25 Sep 2023

Severe weather leads to ferry sailing cancellations, West Coast to Otago highway set to partially reopen

9:32 pm on 25 September 2023
Crews working to remove over 20,000 cubic meters of slip material from the Muddy Creek bridge on the Haast Pass.

Crews working to remove over 20,000 cubic meters of slip material from the Muddy Creek bridge on the Haast Pass. Photo: Waka Kotahi

Waka Kotahi is optimistic that the flood-damaged highway between the South Island's West Coast and Otago will be able to partly reopen from Tuesday, but cannot say when two lanes will fully reopen.

On Monday afternoon crews were continuing their work to clear slip material from the Muddy Creek bridge on the Haast Pass.

Waka Kotahi systems manager Robert Choveaux said structural engineers had assessed the site and would do so again in the morning to ensure it was safe to carry traffic and hopefully two guided convoys of light vehicles would be allowed through.

"12pm will be the first round tomorrow, starting at the Lake Hawea side, letting that side through first and then once convoy reaches the other side they'll turn around and let the West Coast side through and then again at 4.30pm weather permitting and conditions permitting - light vehicles only at this stage."

Waka Kotahi intended continuing to offer escorted convoys, with a third one set to be added on Wednesday at 8am and these would continue until it was safe to open the road back up to two lanes again, he said.

Choveaux said the goal was to restore access to the highway to get coast to coast back open again.

"We understand that it's a critical highway for the people of the region and you know we're applying all the resources that we can at our disposal to make sure that this gets open."

It was good news that one lane was likely to be reopened on Tuesday, but it would take some time to deal with situation, he said.

Ferries cancelled

Meanwhile, forecast severe winds have led to the cancellation of Cook Strait ferry crossings on Tuesday with waves of up to 5 metres expected.

MetService has a strong wind warning in place for coastal Marlborough north of Clarence, the Marlborough Sounds and Wellington from 3am Tuesday until 4am on Wednesday with severe southerly gales forecast to gust up to 120kmh.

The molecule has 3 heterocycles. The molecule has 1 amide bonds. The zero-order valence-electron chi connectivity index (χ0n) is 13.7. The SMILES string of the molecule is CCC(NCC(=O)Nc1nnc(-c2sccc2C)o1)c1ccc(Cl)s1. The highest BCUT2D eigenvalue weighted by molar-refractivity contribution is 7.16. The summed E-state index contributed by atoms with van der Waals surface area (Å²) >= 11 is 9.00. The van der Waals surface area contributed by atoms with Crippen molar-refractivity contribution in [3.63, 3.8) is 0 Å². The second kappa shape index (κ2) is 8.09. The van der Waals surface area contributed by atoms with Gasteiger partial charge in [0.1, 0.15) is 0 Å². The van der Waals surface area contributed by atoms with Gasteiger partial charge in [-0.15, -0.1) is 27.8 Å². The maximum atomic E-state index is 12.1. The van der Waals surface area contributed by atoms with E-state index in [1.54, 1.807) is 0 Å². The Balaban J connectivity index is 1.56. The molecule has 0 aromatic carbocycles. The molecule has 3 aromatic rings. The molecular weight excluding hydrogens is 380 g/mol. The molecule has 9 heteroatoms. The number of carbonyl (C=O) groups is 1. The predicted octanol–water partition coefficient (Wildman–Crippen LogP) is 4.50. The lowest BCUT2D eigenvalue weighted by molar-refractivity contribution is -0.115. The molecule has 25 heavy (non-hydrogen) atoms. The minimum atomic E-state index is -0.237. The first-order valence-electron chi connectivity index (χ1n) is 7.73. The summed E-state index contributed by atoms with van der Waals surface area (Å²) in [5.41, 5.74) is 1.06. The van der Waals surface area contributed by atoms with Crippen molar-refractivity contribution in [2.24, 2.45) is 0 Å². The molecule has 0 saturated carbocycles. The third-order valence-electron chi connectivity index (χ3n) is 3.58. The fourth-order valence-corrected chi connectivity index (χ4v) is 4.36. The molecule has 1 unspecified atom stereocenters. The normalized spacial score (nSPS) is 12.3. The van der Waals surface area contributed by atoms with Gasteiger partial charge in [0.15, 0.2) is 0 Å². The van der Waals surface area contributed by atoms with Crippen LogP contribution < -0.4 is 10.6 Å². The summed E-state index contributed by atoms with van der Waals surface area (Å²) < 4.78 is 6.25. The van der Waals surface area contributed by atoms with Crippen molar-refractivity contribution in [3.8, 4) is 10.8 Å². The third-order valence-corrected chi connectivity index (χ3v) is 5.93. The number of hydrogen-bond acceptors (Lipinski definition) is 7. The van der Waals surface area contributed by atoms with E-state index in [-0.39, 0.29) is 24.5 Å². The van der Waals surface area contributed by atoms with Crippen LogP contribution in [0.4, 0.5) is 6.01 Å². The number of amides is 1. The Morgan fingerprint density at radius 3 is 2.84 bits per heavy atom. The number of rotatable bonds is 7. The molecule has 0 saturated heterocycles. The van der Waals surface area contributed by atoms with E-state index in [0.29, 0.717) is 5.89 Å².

Interislander operations manager Duncan Roy said the Aratere was still expected to sail tomorrow, although it may run behind schedule.

The Kaiarahi's 1pm sailing from Wellington on Wednesday would be freight-only, he said.

The Kaitaki is expected to return as a full service on Wednesday sailing from Wellington at 8.30pm.

Bluebridge has cancelled a number of ferries due to the expected large swells including on Tuesday its Wellington to Picton 8.15am, 1.30pm, 8.30pm sailings and its 7.45am, 2pm and 7.15pm Picton to Wellington sailings. On Wednesday, its 2am and 8.15am Wellington to Picton sailings are cancelled, along with its 2.30am and 7.45am Picton to Wellington sailings.

Bluebridge said all customers who were affected by the cancellations would be advised by text.

It apologised and said because it was school holidays the weather had disrupted many people's travel plans.

It said while it was heavily booked, the Bluebridge teams would do their best to find alternative sailing options.

Heavy rain warnings

MetService has put a heavy rain warning in place for Bay of Plenty east of Kawerau until midnight Monday with up to 50mm more rain forecast, while west of Kawerau a heavy rain watch is in place until then.

There is also a heavy rain warning in place for Gisborne / Tai Rāwhiti with a further 70mm of rain forecast before 2am Tuesday.

Bay of Plenty Emergency Management said its infrastructure was holding strong as bursts of rain hit the region.

Group controller Cara Gordon said all the roads were still open and any flooding had been minor.

"So our river systems and our drainage systems have responded really well. There's been a bit of surface flooding and a few slips in the region but nothing of major concern. Whilst we're still watching closely and ready to respond if anything does go wrong, if things continue as they are we're feeling pretty confident about the progression."

The regional council ordered a controlled spill of the Matahina Dam earlier on Monday afternoon to make room for more water, she said.

Farmers were encouraged to move stock away from any rivers, but there was no risk to the general public, she said.

The rain would continue into the evening, but the situation was well under control, Gordon said.

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